At 75, Robert Altman remains one of our most enigmatic and inventive filmmakers. His penetrating, and sometimes quirky, vision pierces the thin skin of American culture, peeling away and examining the layers of false stereotypes, misunderstanding, and deceit that alienate individuals from their society. Altman's vision is nowhere more evident than in his films of the 1970s, currently being featured at a retrospective at the Brooklyn Academy of Music.
A Perfect Couple (1979)
A Wedding (1978)
3 Women (1977)
Buffalo Bill and the Indians, or Sitting Bull's History Lesson (1976)
California Split (1974)
Thieves Like Us (1974)
The Long Goodbye (1973)
McCabe & Mrs. Miller (1971)
Brewster McCloud (1970)
Altman's films, from M*A*S*H (1970) to A Wedding (1979), examined in various ways the failure of institutional structures--the Church, the military, political organizations, even country music--to provide any kind of moral and religious instruction, guidance, or authority. Altman's challenge to authority shows up in ineffectual chaplains and preachers (M*A*S*H and McCabe and Mrs. Miller) and in inept political figures (Nashville). Beginning with M*A*S*H, individuals find themselves cast into a world bereft of morality, in which they must create for themselves some kind of moral sensibility.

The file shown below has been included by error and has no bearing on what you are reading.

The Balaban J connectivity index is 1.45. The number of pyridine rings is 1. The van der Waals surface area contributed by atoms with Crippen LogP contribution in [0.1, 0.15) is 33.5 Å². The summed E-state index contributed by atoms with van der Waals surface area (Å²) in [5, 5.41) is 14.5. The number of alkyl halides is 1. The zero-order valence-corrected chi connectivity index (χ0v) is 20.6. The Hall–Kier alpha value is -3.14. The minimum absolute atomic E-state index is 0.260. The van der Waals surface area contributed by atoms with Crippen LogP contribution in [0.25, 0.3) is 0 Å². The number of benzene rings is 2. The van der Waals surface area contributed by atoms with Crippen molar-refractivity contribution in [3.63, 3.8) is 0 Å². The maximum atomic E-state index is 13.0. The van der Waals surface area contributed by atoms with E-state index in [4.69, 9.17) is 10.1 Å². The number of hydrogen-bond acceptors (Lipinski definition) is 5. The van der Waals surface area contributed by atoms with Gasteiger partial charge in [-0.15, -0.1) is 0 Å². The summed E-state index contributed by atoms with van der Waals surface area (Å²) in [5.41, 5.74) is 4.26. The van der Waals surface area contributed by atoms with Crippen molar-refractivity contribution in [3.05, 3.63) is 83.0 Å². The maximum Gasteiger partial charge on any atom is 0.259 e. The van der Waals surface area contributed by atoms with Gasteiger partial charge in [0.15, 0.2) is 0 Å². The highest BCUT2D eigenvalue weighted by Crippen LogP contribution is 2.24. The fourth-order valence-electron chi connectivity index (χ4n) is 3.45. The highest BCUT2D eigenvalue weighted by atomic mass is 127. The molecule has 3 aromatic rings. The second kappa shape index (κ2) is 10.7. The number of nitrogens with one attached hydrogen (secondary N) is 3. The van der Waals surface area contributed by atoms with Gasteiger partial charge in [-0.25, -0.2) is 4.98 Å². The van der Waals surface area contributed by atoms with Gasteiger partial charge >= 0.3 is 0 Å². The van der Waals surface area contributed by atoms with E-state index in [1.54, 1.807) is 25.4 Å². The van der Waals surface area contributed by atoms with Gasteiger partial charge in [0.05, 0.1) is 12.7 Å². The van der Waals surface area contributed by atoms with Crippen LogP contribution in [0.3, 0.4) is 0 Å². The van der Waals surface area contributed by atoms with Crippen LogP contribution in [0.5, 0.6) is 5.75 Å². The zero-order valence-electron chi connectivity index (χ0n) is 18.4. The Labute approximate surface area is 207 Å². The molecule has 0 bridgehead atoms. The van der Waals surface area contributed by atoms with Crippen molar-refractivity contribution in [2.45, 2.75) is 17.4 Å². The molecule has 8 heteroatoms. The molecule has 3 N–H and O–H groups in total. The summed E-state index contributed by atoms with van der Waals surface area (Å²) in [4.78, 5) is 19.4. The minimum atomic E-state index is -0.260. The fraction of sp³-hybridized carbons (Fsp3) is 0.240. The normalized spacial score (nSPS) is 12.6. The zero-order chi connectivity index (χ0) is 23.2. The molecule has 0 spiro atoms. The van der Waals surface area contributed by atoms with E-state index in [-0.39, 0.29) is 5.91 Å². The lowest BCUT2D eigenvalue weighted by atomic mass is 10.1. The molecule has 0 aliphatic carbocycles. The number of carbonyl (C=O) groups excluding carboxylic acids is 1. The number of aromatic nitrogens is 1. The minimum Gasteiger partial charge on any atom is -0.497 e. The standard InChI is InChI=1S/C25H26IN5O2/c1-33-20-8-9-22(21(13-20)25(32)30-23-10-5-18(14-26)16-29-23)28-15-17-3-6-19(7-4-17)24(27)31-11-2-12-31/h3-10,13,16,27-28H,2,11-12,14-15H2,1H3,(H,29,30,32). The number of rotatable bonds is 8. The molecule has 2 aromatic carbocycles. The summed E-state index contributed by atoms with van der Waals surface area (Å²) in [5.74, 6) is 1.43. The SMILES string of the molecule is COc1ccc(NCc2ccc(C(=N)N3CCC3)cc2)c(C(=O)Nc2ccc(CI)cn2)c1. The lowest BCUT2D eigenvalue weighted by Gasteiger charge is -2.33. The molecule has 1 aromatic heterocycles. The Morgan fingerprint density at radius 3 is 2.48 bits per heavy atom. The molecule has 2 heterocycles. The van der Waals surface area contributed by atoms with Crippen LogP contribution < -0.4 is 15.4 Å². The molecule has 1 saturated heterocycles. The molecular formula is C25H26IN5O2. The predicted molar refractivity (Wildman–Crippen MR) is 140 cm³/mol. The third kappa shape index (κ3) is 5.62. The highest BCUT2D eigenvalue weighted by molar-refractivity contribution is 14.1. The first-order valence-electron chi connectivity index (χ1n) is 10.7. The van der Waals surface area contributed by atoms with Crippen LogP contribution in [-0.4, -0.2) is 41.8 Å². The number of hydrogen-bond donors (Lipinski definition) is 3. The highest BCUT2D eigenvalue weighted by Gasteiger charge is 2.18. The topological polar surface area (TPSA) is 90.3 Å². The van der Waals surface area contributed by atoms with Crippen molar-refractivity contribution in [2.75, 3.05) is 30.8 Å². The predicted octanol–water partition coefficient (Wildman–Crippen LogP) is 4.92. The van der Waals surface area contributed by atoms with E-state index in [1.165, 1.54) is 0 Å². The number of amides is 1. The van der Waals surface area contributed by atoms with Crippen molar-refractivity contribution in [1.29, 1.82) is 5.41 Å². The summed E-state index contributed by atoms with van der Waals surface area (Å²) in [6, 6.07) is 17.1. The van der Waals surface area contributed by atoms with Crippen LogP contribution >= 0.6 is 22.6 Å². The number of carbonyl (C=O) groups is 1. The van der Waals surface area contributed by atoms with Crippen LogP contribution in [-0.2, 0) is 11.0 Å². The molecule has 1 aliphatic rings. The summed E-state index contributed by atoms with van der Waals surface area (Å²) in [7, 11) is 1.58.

In the moral universe of Hawkeye Pierce (Donald Sutherland) and Trapper John (Elliott Gould) from M*A*S*H*, the highest ethical standard is to performing surgery well to save lives. Military regulations are no guidelines for Hawkeye and Trapper, or for anyone else in the camp, since those rules can't be apply in their isolated medical camp, where the agonies of war are plain to see and arrive like a tide twice a day. Even authority figures, like camp commander Colonel Henry Blake (Roger Bowen) and the quasi-religious Major Frank Burns (Robert Duvall) abandon traditional moral instruction, instead creating their own standards when all normal standards are meaningless.